As we all know, Language is a many splintered thing or, less dangerous, it
is beetles in a box. I love the word "farfalla." Were I a speaker of
Italian rather than the angular-sounding Angles' speak, the word farfalla
might well make me yawn instead of prompting me to spread my wings and
sing: "Farfalla, farfalla, farfalla, as I circle the room flapping my
arms. "Farfalla" is such a much prettier sound to me than the word
"butterfly". The word farfalla awakens fun in my soul, just as the
sight of the little critters flirting among flowers with one another in the
dusk of day makes me marvel at the being of here. Most people make the
mistake of thinking that Language is meant to communicate ideas.
Nonsense. Language exists to create feelings and to share feelings and to
bury feelings. Language is thoughts and feelings made flesh. Language is
the human of human existence. It is as much meant to be played with as used
to work with. In fact, I proclaim that FUN is its first purpose. Second,
I say, is to communicate feelings, third to create humor that makes our
souls sparkle, fourth and non-finally, to communicate ideas. Amen.
On Fri, Sep 4, 2015 at 7:12 AM, Redacted sender Jlsperanza@xxxxxxx for
DMARC <dmarc-noreply@xxxxxxxxxxxxx> wrote:
Barnumiana -- or Robinson Crusoe Meets Friday
In a message dated 9/4/2015 3:11:12 A.M. Eastern Daylight Time,
Philosophical Research and Marketing Dept.
(Who recently listened to a BBC radio programme on Wittgenstein and
"private language" where a Professor claimed that Wittgenstein does not
I might have a sensation that is private to me in that you (contingently)
do not have access to it but is concerned to deny that I can have a
sensation that is "logically private". Aside from the dubious claim that
Wittgenstein is concerned with sensations per se rather than
what does "logically private" mean here? [Can we find the expression
"logically private" in Wittgenstein's work?])
Oddly, I was reading about 'private languages' recently, too.
It referred to P. T. Barnum, and it reminded me of Grice's
Deutero-Esperanto. In Barnum's and Grice's case, we ARE literally speaking
of a language
being private or semi-private (in Barnum's case).
In Grice's case, there are two references: Deutero-Esperanto ("a language
nobody but me speaks, which makes me the master of it") and the New Highway
Code (he invents while lying in his tub). In both cases, Grice allows for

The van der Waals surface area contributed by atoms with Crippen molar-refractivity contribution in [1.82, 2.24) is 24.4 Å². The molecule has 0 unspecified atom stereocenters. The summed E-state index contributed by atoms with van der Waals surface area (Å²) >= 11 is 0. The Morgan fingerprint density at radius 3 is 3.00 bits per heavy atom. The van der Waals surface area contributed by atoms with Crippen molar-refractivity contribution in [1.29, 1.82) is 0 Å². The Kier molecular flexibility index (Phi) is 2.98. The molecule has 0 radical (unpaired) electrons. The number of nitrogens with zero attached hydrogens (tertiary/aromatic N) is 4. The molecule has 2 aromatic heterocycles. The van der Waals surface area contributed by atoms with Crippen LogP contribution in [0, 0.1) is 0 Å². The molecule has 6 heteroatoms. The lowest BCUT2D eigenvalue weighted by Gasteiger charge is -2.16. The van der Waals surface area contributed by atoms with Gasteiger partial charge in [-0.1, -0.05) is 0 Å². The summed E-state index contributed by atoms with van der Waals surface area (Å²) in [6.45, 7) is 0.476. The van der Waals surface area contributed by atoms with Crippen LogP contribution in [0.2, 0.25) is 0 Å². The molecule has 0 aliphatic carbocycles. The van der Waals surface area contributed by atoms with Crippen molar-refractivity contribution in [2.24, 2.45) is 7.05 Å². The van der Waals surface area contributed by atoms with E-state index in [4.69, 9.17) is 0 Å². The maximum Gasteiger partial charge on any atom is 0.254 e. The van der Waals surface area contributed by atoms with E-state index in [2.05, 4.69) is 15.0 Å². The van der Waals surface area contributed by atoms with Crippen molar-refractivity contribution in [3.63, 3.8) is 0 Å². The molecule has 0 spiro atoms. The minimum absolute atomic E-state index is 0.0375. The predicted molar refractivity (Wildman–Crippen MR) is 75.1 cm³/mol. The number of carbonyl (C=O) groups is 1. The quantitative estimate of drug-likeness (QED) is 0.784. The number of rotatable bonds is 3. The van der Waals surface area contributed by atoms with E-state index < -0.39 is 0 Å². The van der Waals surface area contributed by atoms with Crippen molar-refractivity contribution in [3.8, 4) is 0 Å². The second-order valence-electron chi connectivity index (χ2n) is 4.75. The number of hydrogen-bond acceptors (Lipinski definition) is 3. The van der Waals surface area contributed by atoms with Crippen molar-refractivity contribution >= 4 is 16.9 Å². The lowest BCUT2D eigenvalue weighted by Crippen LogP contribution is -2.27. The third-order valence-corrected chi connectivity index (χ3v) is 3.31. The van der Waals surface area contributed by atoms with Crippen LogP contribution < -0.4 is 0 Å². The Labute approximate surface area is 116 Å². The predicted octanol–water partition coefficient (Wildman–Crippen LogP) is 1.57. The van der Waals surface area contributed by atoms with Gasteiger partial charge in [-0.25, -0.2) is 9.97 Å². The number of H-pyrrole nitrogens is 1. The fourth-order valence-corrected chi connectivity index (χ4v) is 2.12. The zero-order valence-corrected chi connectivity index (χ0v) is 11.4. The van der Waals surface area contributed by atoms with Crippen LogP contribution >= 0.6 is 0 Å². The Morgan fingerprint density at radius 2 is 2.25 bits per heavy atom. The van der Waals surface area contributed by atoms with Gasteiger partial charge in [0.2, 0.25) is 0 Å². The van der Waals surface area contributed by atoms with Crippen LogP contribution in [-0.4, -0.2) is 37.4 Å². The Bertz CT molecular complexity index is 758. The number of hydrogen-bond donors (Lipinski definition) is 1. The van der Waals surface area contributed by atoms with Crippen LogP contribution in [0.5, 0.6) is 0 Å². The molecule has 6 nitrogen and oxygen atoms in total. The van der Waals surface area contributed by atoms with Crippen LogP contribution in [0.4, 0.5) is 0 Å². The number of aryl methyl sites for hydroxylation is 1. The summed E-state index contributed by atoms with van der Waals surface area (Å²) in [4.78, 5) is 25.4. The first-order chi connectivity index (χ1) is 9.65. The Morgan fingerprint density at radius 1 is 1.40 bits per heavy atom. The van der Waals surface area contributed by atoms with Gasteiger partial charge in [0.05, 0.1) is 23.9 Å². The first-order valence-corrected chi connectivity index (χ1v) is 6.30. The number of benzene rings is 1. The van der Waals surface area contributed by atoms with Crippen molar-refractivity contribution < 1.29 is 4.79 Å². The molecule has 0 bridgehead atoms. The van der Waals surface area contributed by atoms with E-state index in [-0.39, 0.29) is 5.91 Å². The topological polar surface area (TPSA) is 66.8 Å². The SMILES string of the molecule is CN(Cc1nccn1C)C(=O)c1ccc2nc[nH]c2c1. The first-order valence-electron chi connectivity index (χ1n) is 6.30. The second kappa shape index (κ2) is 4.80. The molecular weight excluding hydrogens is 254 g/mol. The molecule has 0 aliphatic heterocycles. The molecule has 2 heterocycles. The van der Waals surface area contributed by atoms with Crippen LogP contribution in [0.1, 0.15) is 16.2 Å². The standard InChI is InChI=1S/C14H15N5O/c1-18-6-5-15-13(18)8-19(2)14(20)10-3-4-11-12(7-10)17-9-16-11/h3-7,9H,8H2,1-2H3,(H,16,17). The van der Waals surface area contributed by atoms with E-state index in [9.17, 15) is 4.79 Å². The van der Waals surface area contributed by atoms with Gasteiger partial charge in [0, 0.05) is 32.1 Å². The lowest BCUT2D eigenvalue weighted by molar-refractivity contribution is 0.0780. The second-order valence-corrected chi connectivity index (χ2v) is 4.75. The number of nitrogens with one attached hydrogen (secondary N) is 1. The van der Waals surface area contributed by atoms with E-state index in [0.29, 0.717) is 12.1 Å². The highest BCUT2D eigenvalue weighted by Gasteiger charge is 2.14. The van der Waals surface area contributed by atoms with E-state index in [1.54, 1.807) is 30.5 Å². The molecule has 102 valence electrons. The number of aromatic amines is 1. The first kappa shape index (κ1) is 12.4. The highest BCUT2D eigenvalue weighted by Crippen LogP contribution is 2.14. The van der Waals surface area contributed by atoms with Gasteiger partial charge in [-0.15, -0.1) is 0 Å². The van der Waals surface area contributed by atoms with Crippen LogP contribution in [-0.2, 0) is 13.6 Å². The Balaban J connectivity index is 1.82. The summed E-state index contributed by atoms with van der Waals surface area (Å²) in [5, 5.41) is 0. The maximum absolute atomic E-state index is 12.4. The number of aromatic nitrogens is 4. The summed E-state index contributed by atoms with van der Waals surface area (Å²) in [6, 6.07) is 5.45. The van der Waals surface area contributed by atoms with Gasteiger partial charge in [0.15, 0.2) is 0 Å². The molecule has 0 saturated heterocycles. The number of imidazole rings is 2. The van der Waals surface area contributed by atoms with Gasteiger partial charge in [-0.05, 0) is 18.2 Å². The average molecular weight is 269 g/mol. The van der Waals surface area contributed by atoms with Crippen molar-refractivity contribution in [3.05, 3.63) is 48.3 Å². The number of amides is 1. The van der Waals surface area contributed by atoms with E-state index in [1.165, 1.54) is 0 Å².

the literal possibility of a literally private language, in that 'x' may
mean that p, for an idiosyncratic utterer. This is NOT Witters's case.
The Barnum case is more complicated and I have not done due research yet. I
read in Wikipedia:
"In 1860, Barnum introduced ... William Henry Johnson, ... who spoke a
mysterious language created by Barnum."
I'm not so sure how 'mysterious' that language could be. The fact that it
was created by Barnum is interesting. In that we suppose that W. H. Johnson
REPEATED what Barnum told him to repeat. Or: Barnum created, alla Chomsky,
the RULES that generated 'sentences' in that 'mysterious' language -- call
it Barnum's Language -- and so Johnson could speak the language. Barnum
would be able to understand what Johnson was saying that's why I say
'semi-private'. It would be totally private if Barnum had created the
language but used it himself and himself only.
This reminds me of Edward Lear who used to invent his own private language,
too, and practiced it in correspondence with friends. One letter in the
language is reprinted in the Thames & Hudson edition of "The world of
But of course Witters is into something different.
I think the first, before Witters, to refer to the 'private language',
would use 'Robinson Crusoe' as a reference that everybody would understood.
Since this is based on a novel, we know that before meeting with "Friday"
a Friday, incidentally) Robinson apparently never used language at all,
since -- well, there was, no Griceian need for it.
(It may be argued that Robinson Crusoe's scenario is biased in that his
brain was wholly formed when he arrived in the island, and that he had
at least one public language -- English -- and so it contrasts with other
cases where 'new' languages can develop -- or not).
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